The dumbness of the whale is profound. So is the his brute dishonesty.
The gang that won’t report even the most basic information
It isn’t like the New York Times has avoided this topic. On May 7, it published a front-page news report about the Wells report.
On May 12, it published another front-page report. This report described the penalties the NFL had just announced for the Patriots and for Tom Brady, the team’s wonderfully handsome star quarterback.
On May 14, the Patriots published their 20,000-word rebuttal to the Wells report. The Times didn’t do a news report about the Patriots’ rebuttal, but they published a lengthy column by David Waldstein which served as the paper’s account of what the patriots had said.
The Times has not avoided this topic. Let’s summarize its basic coverage:
May 7: “Tom Brady Probably Knew Footballs Were Doctored, N.F.L. Finds”In those three pieces alone, the Times has devoted more than 4100 words to these recent events. Let’s marvel at the basic things Times readers never been told.
Front-page news report, John Branch, 1727 words.
May 12: “Brady Receives a 4-Game Ban”
Front-page news report, Bill Pennington, 1394 words
May 15: “Patriots' Rebuttal Is Foray Further Into Farce”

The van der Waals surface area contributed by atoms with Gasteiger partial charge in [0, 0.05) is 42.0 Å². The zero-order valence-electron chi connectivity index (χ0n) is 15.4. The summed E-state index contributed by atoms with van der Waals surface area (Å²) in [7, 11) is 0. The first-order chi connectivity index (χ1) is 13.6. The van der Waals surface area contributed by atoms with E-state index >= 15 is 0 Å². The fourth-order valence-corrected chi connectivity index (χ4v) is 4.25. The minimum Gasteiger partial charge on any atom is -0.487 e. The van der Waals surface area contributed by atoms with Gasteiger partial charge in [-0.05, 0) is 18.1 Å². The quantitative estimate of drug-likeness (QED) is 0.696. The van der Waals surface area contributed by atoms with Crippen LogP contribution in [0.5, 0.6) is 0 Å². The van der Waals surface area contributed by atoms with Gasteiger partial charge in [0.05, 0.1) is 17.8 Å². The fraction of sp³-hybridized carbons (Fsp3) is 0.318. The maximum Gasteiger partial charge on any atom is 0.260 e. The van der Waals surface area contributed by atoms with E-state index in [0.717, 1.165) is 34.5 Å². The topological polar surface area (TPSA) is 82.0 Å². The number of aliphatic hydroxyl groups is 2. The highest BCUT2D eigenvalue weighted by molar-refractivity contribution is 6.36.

Sports section, informational column, David Waldstein, 1015 words
Let’s start with the paper's lesser omissions. Times readers have never been told about the clownish procedures which produced the NFL’s official data.
They’ve never been told about the dueling air pressure gauges. They’ve never been told about the data which had to be thrown out.
They’ve never been told that the NFL produced four different air pressure readings for the intercepted football which supposedly triggered this conflagration. As far as New York Times readers know, the NFL’s fata collection was competent right down the line.
Beyond that, Times readers have never been told that this brouhaha started with false information in the press, attributed to “NFL sources.” They’ve never been told that the NFL also sent false information to the Patriots organization.
If you read the Times, those things never happened. Those matters won’t worry your head. But there’s a massively larger piece of this puzzle Times readers have never been given.
Incredibly, Times readers have never been told about the basic physics of this matter—about the Ideal Gas Law. They’ve never been told that the Patriots’ footballs should have been “underinflated” by halftime, a point which the NFL’s own Wells report makes perfectly clear.
What can we possibly mean by this? Consider Bill Pennington’s front-page news report on May 12.
By now, Pennington and his brutish editors had had a full five days to review the Wells report. That report explains the physics quite clearly—given the cool weather on the day of the game, the Patriots’ footballs should have measured anywhere from 11.32 to 11.52 psi by the time they were measured at halftime.
The Wells report makes it perfectly clear—the Patriots’ footballs should have bene “underinflated” by halftime. But Pennington, like Branch before him, never mentioned this brutally basic fact.